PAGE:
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Life & Health

Struggling to fall asleep at night or feel groggy in the morning? If so, getting more sunlight exposure in the morning might help. According to experts, sunlight affects sleep and mood by influencing the body's natural rhythms and hormones.

Like temperature, food, caffeine and supplements, light influences sleep cycles and mood. Human beings have internal 24-hour biological clock, called the circadian rhythm regulating the sleep/wake cycle. 

Circadian rhythm is sensitive to light, especially in the morning and evening, and biochemically regulates the sleep/wake cycle through three different types of hormones and neurotransmitters: melatonin; serotonin; and cortisol.

Melatonin is a sleep-inducing hormone, normally produced when it is dark. Production of this hormone declines when it is bright. Melatonin levels are normally low during the day and high at night. It is called sleep hormone not because it causes sleep directly but because it relaxes the neurons (brain cells) signalling the body that it's time to hit the sack.

And exposure to sunlight can help increase the body’s melatonin levels at night by stopping the production and resetting its level in the morning. A healthy melatonin level also has the added benefit of reducing the risks of cancer and bone health.

Cortisol is another hormone, the production of which is influenced by sunlight. It is often called the stress hormone as cortisol levels go up when one feels stressed, automatically increasing the heartbeat and blood pressure. Cortisol levels are normally high in the morning, helping one wake up warming the body and preparing for the day. It also helps in the body’s immune function. 

However, cortisol levels should drop throughout the day, reaching their lowest point at night, allowing the body to relax and ultimately fall asleep. If cortisol levels are too high at night, one may have trouble sleeping, or experience insomnia, anxiety, or depression.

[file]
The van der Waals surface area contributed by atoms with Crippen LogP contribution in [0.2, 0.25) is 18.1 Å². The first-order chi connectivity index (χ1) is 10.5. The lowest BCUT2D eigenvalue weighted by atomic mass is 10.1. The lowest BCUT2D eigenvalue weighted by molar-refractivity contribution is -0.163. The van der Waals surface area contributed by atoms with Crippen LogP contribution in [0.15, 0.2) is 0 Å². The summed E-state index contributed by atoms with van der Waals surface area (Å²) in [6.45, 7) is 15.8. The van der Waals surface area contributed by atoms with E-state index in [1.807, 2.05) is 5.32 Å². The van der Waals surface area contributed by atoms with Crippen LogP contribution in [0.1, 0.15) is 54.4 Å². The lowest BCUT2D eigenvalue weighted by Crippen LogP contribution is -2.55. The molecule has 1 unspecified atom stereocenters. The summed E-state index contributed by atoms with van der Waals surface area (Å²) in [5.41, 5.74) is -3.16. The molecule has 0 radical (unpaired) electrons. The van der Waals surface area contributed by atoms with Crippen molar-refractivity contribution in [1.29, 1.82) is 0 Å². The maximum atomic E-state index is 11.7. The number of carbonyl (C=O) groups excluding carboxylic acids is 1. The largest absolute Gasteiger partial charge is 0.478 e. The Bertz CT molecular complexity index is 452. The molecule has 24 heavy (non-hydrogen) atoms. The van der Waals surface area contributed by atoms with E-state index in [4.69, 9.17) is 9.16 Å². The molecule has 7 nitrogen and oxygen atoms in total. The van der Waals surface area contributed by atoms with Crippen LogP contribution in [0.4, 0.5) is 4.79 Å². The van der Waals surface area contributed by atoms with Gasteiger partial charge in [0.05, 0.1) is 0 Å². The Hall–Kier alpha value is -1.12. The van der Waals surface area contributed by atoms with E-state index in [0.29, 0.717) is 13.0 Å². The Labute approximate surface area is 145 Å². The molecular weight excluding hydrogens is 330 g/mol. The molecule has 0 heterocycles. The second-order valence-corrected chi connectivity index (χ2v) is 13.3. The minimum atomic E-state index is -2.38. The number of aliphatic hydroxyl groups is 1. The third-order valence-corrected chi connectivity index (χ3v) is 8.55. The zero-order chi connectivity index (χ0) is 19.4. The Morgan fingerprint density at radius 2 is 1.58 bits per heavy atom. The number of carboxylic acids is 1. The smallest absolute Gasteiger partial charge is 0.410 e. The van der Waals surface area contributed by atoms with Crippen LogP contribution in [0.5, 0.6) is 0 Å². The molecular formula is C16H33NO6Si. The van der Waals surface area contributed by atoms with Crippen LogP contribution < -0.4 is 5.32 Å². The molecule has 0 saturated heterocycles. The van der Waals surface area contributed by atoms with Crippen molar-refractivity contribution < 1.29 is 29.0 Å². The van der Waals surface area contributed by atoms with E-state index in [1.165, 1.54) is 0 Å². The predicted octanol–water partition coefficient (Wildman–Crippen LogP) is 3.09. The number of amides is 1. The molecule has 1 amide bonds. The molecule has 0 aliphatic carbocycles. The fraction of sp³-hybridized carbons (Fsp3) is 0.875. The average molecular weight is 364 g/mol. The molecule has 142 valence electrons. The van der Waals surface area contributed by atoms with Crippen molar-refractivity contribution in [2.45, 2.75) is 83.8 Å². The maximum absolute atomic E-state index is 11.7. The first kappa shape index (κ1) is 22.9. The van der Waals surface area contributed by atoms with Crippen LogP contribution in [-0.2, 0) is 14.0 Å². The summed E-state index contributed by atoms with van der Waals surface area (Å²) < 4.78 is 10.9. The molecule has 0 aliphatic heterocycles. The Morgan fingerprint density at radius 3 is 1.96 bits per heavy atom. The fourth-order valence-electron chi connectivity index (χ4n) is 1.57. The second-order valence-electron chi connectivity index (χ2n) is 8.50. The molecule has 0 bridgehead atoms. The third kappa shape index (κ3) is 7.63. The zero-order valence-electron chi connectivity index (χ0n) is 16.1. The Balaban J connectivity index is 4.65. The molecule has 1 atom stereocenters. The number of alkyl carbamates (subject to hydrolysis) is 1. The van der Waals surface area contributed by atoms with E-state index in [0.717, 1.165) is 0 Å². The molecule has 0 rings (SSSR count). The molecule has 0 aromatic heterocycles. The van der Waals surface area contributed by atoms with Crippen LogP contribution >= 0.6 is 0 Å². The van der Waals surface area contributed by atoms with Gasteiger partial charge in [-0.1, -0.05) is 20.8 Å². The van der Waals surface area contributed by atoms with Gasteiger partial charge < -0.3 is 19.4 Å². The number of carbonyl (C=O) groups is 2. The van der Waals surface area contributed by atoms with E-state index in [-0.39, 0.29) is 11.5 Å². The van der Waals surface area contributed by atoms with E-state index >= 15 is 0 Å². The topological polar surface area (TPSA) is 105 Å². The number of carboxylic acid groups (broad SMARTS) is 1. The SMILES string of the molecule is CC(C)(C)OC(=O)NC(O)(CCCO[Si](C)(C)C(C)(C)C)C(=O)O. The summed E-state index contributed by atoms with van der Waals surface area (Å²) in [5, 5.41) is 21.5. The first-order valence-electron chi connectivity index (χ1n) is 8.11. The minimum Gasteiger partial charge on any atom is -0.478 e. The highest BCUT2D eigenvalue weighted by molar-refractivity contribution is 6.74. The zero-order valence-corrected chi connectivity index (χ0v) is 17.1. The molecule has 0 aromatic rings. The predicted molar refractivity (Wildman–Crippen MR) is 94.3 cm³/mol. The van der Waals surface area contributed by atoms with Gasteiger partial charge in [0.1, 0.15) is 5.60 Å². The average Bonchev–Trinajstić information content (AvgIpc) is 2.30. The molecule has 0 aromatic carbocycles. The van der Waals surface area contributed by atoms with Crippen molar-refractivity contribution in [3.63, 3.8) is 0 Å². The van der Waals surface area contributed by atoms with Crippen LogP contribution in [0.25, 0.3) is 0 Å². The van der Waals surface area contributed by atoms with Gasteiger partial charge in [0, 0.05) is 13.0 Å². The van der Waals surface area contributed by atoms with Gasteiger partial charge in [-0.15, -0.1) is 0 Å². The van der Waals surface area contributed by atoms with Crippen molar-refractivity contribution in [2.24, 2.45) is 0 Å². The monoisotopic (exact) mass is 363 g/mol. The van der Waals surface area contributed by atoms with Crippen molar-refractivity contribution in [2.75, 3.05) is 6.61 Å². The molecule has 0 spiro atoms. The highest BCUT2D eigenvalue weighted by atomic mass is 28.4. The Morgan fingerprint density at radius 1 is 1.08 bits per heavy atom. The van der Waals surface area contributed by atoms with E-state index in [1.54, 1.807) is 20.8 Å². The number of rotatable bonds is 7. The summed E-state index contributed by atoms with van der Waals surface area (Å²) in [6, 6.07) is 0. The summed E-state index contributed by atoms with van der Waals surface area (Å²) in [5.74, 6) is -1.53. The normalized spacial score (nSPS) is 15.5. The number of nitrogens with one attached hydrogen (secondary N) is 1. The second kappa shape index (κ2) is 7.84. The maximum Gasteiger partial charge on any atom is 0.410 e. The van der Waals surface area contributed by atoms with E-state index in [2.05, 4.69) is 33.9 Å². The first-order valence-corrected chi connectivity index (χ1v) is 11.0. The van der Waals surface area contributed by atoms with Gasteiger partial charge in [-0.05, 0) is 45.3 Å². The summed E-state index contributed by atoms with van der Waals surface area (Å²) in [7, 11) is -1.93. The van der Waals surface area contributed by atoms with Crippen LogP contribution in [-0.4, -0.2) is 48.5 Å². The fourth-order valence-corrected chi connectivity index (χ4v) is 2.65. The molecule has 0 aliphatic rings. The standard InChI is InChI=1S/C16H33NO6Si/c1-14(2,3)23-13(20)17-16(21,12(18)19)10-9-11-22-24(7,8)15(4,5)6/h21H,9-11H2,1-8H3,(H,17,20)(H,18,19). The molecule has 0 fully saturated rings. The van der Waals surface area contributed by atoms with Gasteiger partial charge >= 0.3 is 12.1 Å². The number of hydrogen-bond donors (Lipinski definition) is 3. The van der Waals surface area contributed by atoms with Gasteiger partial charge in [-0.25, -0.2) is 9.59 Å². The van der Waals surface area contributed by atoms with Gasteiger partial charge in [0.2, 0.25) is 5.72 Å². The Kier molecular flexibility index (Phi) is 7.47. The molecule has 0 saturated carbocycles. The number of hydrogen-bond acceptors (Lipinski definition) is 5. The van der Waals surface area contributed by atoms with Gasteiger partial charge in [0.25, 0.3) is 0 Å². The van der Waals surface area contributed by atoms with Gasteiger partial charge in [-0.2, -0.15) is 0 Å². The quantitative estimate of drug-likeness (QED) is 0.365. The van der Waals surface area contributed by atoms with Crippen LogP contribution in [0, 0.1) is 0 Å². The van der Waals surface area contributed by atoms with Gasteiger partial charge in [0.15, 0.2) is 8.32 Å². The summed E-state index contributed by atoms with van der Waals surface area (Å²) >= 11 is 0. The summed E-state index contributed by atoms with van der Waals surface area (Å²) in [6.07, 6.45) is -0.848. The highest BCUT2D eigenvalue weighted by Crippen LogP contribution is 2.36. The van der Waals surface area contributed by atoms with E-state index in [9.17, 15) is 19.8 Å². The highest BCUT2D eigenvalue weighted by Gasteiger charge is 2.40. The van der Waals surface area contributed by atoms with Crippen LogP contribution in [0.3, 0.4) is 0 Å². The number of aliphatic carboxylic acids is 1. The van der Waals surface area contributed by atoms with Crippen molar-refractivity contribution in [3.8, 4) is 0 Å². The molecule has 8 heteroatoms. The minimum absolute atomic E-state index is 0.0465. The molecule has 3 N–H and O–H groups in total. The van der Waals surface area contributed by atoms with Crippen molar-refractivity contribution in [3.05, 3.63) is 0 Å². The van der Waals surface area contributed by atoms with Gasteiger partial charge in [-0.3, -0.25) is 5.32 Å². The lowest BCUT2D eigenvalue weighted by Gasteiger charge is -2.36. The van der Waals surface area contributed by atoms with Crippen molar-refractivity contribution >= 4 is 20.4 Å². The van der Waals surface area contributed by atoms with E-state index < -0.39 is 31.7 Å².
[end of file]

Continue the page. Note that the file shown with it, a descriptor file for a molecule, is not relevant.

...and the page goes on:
Sunlight can help lower cortisol levels at night by stimulating the body to produce more cortisol in the morning. This creates a healthy cortisol rhythm matching the sleep/wake cycle.

Serotonin is a neurotransmitter, meaning it helps in transferring messages (signals) between neurons. Human brains on average are said to have 120 billion neurons.

It plays an important role in mood and well-being. Also called a natural “feel good” chemical, it makes one feel emotionally stable, more focused, motivated and happy. Serotonin appears also to play a role in regulating appetite, and digestion.

Low serotonin levels, on the other hand, can lead to a variety of mood swings and disorders, including depression.

When eyes are exposed to sunlight parts of retina become stimulated cuing the human brains to produce serotonin. Serotonin has a very vital role, in that it helps produce melatonin in human bodies. Hence, keeping the serotonin level balanced is key to a good night’s sleep.

By getting sunlight in the morning, the body synchronises with the natural day/night cycle, making one feel more alert during the day and sleepy in the evening. This can improve sleep quality and duration, as well as mood and energy levels.

Disclaimer: This article is inspired by different episodes of the Huberman Lab podcast, by Dr Andrew Huberman, Professor of Neurobiology and Ophthalmology at Stanford School of Medicine. Some suggestions here are taken from various TED Talks and podcast episodes of Dr Matt Walker, Professor of Neuroscience and Psychology at the University of California, Berkeley, USA These tips and bio hacks are grounded in science and are helpful to everyone but it is not a substitute for medical treatment for insomnia and sleep apnea. Consult and follow the medical advice from doctors for that matter.

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